The Case Against Omar (Part 1): The Hiring of Willie

I definitely think that Randolph should be fired immediately based on his performance over the last few years and certainly his statements made this week. But I think there are problems that loom much larger with the Mets than just Randolph.

The Mets are in all sorts of disarray and Willie Randolph is just part of the problem. Before the Wilpons sign off on the firing of their manager, they should take a step back and look at the bigger picture.

The Wilpons need to ask themselves why this team is what it is: an highly paid, underacheiving, oft injured, mismatched group of players with a paranoid, delusional, ill equipped to succeed manager

The answer is: Omar Minaya, the Teflon GM.

Before a new manager is hired, the Wilpons should fire Minaya and hire the guy who will be the manager’s boss. What good is hiring a manager right now when there are far more problems with the Mets beyond the manager?

Minaya is the person who hired Randolph, even though 12 teams with a total of 15 managerial openings over the course of several years (see left sidebar here) did not think Randolph was the answer to their needs.

Randolph maintains that many of these interviews were token interviews because of the color of his skin and Bud Selig’s mandate that minority candidates be interviewed. Randolph added:

“I don’t know why I didn’t get any of those jobs. Maybe it’s because I didn’t schmooze. I know people like hiring people they’re comfortable with, but I don’t know if it was because of the ‘old-boy network’ or what. You can’t always assume or speculate. I’m not comfortable throwing out blanket accusations.

“All I knew is that when I walked out of that door after an interview, even knowing I wasn’t going to get it, I thought to myself: ‘Your loss. You’re hiring the wrong guy.’ “

If you look at the facts, you see that most of these teams already had minority managers before Randolph interviewed with them and several others filled the same opening that Randolph was interviewing for with another minority manager.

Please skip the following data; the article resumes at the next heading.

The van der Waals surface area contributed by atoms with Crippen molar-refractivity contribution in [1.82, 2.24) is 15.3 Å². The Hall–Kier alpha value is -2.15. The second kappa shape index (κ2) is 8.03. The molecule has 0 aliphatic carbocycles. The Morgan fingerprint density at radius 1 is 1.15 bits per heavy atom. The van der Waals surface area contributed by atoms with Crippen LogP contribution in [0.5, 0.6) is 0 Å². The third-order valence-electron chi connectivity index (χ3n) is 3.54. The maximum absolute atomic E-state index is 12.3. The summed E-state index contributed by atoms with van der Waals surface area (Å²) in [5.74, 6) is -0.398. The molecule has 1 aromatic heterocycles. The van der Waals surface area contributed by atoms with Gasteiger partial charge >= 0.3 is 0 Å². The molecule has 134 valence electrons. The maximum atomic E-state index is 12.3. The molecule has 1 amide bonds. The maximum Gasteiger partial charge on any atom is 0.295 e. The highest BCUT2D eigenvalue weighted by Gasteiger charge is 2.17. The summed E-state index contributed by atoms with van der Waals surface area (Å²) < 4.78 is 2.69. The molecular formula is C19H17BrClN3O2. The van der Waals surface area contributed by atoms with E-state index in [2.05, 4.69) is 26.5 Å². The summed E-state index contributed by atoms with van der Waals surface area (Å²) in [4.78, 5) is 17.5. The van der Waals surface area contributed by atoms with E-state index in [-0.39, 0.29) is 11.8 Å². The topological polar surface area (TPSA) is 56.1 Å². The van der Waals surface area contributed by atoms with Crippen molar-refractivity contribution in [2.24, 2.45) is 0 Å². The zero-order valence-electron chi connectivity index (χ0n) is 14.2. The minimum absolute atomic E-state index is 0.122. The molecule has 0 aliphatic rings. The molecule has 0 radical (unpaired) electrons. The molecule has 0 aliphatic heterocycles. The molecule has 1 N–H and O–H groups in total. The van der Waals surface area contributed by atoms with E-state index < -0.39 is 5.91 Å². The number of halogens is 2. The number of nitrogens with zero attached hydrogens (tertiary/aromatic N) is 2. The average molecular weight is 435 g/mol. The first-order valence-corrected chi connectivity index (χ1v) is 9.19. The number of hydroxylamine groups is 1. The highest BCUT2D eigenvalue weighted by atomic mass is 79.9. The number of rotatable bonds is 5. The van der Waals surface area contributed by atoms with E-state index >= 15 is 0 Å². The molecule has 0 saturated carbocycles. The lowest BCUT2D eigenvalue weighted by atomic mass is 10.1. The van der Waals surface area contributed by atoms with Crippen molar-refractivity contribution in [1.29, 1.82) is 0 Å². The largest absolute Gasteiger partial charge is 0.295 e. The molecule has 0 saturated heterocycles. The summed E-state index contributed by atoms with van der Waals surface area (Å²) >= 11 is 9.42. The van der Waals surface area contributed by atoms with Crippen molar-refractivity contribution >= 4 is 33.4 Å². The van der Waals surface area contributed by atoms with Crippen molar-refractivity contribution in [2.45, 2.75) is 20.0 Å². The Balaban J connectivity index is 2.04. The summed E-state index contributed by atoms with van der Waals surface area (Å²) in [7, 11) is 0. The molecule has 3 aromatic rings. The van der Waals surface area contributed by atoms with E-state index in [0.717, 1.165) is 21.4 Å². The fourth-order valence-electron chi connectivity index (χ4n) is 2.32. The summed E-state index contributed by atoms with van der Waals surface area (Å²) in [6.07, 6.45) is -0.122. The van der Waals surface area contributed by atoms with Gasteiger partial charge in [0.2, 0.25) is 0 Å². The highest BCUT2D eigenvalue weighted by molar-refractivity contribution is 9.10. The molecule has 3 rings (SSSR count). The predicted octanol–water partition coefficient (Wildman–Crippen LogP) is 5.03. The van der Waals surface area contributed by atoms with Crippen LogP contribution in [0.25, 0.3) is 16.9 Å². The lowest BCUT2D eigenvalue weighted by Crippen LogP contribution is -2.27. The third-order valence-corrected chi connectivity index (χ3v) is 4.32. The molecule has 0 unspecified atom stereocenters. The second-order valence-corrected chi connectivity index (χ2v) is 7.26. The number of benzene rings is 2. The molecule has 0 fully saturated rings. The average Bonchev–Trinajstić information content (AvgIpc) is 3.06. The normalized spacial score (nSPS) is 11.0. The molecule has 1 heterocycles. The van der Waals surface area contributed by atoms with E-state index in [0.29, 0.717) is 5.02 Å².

While we can’t get into the heads of some of the GM’s that interviewed him and I would be naive to think that race didn’t come into play with some of GM’s decisions, it seems clear that other factors were at play with Randolph.

One thing is definitely clear, Randolph’s arrogance and paranoid delusions date back years before this week’s Ian O’Connor interview.

The first team Randolph interviewed with was the Blue Jays in 1997. The Blue Jays were seeking a replacement for Cito Gaston, an African-American who had a 9 year run as the Jays’ manager. Obviously, they had no problem with race.

In 1999, Randolph had interviews with the Brewers, Orioles, and Rockies.

The Brewers ended up hiring Davy Lopes, also an African American. The Orioles previously had an African-American manager, Frank Robinson. The Rockies also had already had an African-American manager, Don Baylor.

In 2000, the Phillies, Reds, Blue Jays (again), and Pirates all interviewed Randolph. The Phillies have never hired a minority manager but the Reds had already had Lou Pinella (Latino) and the Pirates ended up hiring Lloyd McClendon (African-American) instead of Randolph.

In 2001, the Twins interviewed Randolph and have never had a minority manager before or since.